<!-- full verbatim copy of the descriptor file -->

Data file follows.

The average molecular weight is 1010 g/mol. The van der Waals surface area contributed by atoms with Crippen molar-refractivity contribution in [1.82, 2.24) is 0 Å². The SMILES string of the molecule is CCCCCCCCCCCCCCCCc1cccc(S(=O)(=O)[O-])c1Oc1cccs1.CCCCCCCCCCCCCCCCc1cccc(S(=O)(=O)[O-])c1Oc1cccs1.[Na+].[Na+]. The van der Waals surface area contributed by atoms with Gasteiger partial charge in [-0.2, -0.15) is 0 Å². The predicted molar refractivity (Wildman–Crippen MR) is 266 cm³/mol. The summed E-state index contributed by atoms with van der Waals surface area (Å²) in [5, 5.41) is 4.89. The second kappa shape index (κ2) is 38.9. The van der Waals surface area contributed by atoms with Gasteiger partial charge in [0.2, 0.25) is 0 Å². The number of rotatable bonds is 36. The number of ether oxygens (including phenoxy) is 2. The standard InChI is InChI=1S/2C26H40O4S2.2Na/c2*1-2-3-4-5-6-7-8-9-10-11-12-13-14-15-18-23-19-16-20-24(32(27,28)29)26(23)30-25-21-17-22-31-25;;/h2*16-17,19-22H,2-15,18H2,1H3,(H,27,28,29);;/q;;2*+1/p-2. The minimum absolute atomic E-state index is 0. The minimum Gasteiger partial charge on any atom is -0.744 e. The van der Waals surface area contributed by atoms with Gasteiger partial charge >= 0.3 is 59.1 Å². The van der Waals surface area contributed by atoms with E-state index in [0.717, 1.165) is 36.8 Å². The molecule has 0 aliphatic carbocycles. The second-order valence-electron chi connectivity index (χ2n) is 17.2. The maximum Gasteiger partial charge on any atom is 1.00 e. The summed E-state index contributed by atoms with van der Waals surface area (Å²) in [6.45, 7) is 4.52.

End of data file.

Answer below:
The average molecular weight is 1010 g/mol. The van der Waals surface area contributed by atoms with Crippen molar-refractivity contribution in [1.82, 2.24) is 0 Å². The SMILES string of the molecule is CCCCCCCCCCCCCCCCc1cccc(S(=O)(=O)[O-])c1Oc1cccs1.CCCCCCCCCCCCCCCCc1cccc(S(=O)(=O)[O-])c1Oc1cccs1.[Na+].[Na+]. The van der Waals surface area contributed by atoms with Gasteiger partial charge in [-0.2, -0.15) is 0 Å². The predicted molar refractivity (Wildman–Crippen MR) is 266 cm³/mol. The summed E-state index contributed by atoms with van der Waals surface area (Å²) in [5, 5.41) is 4.89. The second kappa shape index (κ2) is 38.9. The van der Waals surface area contributed by atoms with Gasteiger partial charge in [0.2, 0.25) is 0 Å². The number of rotatable bonds is 36. The number of ether oxygens (including phenoxy) is 2. The standard InChI is InChI=1S/2C26H40O4S2.2Na/c2*1-2-3-4-5-6-7-8-9-10-11-12-13-14-15-18-23-19-16-20-24(32(27,28)29)26(23)30-25-21-17-22-31-25;;/h2*16-17,19-22H,2-15,18H2,1H3,(H,27,28,29);;/q;;2*+1/p-2. The minimum absolute atomic E-state index is 0. The minimum Gasteiger partial charge on any atom is -0.744 e. The van der Waals surface area contributed by atoms with Gasteiger partial charge >= 0.3 is 59.1 Å². The van der Waals surface area contributed by atoms with E-state index in [0.717, 1.165) is 36.8 Å². The molecule has 0 aliphatic carbocycles. The second-order valence-electron chi connectivity index (χ2n) is 17.2. The maximum Gasteiger partial charge on any atom is 1.00 e. The summed E-state index contributed by atoms with van der Waals surface area (Å²) in [6.45, 7) is 4.52.